22. Remove two 10mm bolts and the metal shield that closes off the starter hole to the torque converter.
  23. Disconnect the trans cooler lines from the oil pan on the right side by removing two 10mm nuts and a stud.
  24. Disconnect the bracket (10 mm bolt) holding the forward end of the remote oil cooler lines
  25. Remove the two bolts holding the remote oil cooler housing to the block (2 x 13mm bolts) and push the housing to the left a little bit.
  26. Remove the three bellhousing bolts (14 mm) between the transmission and the oil pan.
  27. Remove the two large rubber grommets at the bottom rear of the oil pan. I did this by shooting some WD40 on them, then grasping them with vice grips and then twisting them until they turned, then pulling down on them. I could not accomplish this by hand!
  28. Use a long extension and a 13mm deep socket to remove the two nuts directly above the rubber grommets. If you drop them, you will be able to get them easily after removing the oil pan.
  29. Remove ten (10) 13mm bolts that hold the oil pan to the block.
  30. Remove the oil pan to the rear
    1. Lower the oil pan down onto the diff with the back lower than the front.
    2. Push the transmission cooler lines to the right to allow the pan to clear
    3. Manipulate the front diff, the cooler lines, and the oil pan to remove the pan. It's quite tight, but it does come out.
    4. Pull down the oil pan gasket that's probably stuck to the bottom of the block with RTV.
Re-installation is the reverse, except after getting the oil pan up, put one bolt in on each side of the pan snug but not tight. Next put the two nuts on at the back of pan. If you drop a nut and need to extract it from the bellhousing, you'll have less work to undo with only two bolts in the pan.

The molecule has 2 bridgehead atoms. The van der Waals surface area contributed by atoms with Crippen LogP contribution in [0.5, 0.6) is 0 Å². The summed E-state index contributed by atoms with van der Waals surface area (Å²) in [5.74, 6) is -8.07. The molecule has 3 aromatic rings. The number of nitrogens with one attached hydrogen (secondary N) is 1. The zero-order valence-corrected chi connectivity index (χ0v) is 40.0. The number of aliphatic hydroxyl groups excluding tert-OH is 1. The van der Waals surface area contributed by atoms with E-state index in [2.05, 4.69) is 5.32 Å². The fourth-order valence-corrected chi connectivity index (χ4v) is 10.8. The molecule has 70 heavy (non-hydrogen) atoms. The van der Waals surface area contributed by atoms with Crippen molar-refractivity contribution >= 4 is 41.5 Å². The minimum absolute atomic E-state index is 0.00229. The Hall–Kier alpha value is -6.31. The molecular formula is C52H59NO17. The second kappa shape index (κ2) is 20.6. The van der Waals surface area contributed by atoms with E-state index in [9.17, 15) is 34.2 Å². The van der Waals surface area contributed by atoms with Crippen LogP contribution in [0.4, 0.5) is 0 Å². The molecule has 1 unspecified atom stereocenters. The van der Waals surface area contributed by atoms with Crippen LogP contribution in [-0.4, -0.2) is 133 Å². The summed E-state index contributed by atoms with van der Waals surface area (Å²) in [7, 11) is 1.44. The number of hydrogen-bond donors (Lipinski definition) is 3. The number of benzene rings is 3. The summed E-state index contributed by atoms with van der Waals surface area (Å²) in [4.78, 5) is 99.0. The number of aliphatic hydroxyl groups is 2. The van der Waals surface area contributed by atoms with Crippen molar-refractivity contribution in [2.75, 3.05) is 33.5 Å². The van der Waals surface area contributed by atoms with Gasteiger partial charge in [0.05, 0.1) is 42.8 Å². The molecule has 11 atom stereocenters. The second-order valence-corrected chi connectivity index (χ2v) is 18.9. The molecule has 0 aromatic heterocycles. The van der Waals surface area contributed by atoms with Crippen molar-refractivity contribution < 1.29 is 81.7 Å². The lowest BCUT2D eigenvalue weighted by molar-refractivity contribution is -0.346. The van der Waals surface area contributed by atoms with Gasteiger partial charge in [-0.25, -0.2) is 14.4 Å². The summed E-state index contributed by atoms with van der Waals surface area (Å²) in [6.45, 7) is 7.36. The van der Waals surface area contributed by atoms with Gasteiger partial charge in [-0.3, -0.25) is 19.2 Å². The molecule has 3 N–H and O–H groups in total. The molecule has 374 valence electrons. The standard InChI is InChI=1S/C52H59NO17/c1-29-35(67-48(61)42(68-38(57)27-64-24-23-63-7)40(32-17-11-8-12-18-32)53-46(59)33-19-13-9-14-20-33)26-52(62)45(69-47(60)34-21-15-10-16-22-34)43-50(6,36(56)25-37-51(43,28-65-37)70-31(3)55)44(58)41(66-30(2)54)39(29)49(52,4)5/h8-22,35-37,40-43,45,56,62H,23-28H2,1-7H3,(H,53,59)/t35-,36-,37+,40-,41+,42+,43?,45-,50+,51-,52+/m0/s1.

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Discussion Starter · #3 · (Edited)
What did the crank look like when you got the caps off?
I haven't taken the caps off yet. Notably, neither the main caps nor the rod caps are exhibiting any blueing from overheating that I could see (without taking the caps off). There's normal oil browning on the whole assembly. The oil had a tiny bit of the party-glitter in it but most of the metal on the oil drain magnet was super-fine goop. With the engine running and me lying underneath it, I could hear the #1 rod was knocking noticeably and the #2 was making a tiny noise.

The day it started, I drove it 104 miles with no problem or noise. I stopped for some gas and upon startup, it knocked. I drove it about 20 miles straight home and by the time it got home, it wasn't making much noise at all. I started it the next day and it was knocking noticeably again, so I decided to try to replace the pump and bearings. I don't drive it that much, and it's a beater, so I'm not inclined to put a ton of effort into it if I don't have to. Other than the knock, the engine is running great! I expect I wore the pump on the way home with the metal in the oil but hopefully, the oil filter caught the rest before it got into the rest of the bearings.
 

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I have a very mild rod-knock, so I'm going to replace the rod bearings and oil pump in-situ and see how it goes. I'm not sure if this procedure will work on a non-ZR2 as there may be less clearance between the oil pan and the dropped-down front axle. It's pretty tight, but there is JUST enough room! For instance, when I first tried it, I put the castle nuts back on the Pitman arm and idler arm and there wasn't enough room! The extra 5 mm made the difference.

2WD may be similar, or a million times easier. I did this on a ZR2 Blazer today. The front wheels do not need to be removed and the CV axles do not need to be removed. steering components are not disconnected in a way that would require an alignment.
  1. Lift the front of the vehicle about a foot to make room for working underneath. I used ramps.
  2. Remove the engine rock-shield (4 bolts).
  3. Turn the steering to left lock
  4. Loosen the pitman arm and idler arm castle nuts to flush with the end of the threads, but do not remove them. (21mm for mine)
  5. Use a pickle fork to separate the pitman arm. There was enough room to swing a sledge hammer without removing the left wheel even with 31s.
  6. Turn the steering to right lock
  7. Use a pickle fork to separate the idler arm. Again, there was enough room to swing a sledge hammer without removing the right wheel